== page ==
But is Megan in the 20% who paced things brilliantly last week? Actually no! She went through the first 100m in 1:32 but fell away to 1:37/100m for the last 300m. When we pointed this out to Megan she replied "But I was just chasing Ray!". Could this same competitive drive also be costing you during your races and training sets?

Consistent Cobie

Cobie is one of the most consistent swimmers in the squad and as a result she's improving at a huge rate of knots. Out of choice (!) Cobie swam in all three of the squad sessions where we performed the 200 and 400m timetrials and so she had three goes at it.

Cobie's CSS worked out at 1:59.5 on Wednesday, 1:51.5 on Thursday and 1:53.5 on Friday - all a huge improvement on her CSS in July of 2:11.5. What can we take from this though? Well Cobie's best performance came on Thursday night when coach Sally suggested that she should "treat it like a training session" given that she'd already done the test 36hrs previously. The result? Much less stress, better pacing, and a significantly faster result!

Sometimes we build these things up into something they're not - a timetrial is only ever a gauge of where you're at, right here, right now - nothing more, nothing less. Don't fear them, embrace them for the value and insight they offer.

World Record Holder Sun Yang

So how do these performances compare to a great swimmers? Let's look at Sun Yang's 50m splits during his mighty 1500m world record at the London Olympics:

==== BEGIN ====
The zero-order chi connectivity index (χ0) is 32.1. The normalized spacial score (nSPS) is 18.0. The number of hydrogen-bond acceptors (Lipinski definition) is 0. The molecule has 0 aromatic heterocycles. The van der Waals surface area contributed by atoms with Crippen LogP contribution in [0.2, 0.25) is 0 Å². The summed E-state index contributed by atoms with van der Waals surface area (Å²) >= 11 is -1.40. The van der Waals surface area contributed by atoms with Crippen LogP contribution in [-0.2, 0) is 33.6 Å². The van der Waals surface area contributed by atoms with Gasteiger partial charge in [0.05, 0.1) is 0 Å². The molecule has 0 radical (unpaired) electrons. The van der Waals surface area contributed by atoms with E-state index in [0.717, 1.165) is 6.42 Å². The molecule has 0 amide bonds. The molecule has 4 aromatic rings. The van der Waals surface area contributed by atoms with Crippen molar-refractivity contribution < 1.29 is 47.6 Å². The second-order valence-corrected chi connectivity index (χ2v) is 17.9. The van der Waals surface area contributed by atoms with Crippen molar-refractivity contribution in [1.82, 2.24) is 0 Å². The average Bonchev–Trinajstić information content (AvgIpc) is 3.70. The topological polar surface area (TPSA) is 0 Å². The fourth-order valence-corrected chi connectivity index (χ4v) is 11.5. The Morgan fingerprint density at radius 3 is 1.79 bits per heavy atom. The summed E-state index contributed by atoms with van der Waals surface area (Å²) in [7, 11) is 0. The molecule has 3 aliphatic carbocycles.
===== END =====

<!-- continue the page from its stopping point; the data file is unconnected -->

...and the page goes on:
27.09, 28.81, 29.46, 29.05, 29.35, 28.97, 29.53, 29.34, 29.23, 28.89, 29.26, 29.27, 29.25, 29.34, 29.41, 29.3, 29.49, 29.38, 29.46, 29.32, 29.42, 29.21, 29.54, 29.37, 29.17, 29.19, 29.39, 29.14, 27.81 and 25.68s

Obviously he gains a couple of seconds from the dive at the start and is able to lift his effort to sprint the last 100m but his judgement for the rest of the swim is incredible, with every 50m within a range of 0.7 seconds. Amazing pacing skills! Do you think you could do that? How about with the adrenaline of an Olympic final in your system?

These figures actually give us an insight into how Sun got himself into such supreme shape for that swim - you can imagine how precise he was through all of his hard sets in training.

Poor Pacing Lowers The Quality Of Your Training

Not only does poor pacing harm your race performances but it also harms your training as you fade during training sessions. By learning to pace things out correctly you will improve the quality of your training and get bigger fitness improvements as a result. You still want to train hard but aim to sustain a strong effort through your sessions instead of starting too fast and fading away (or blowing up!) every session.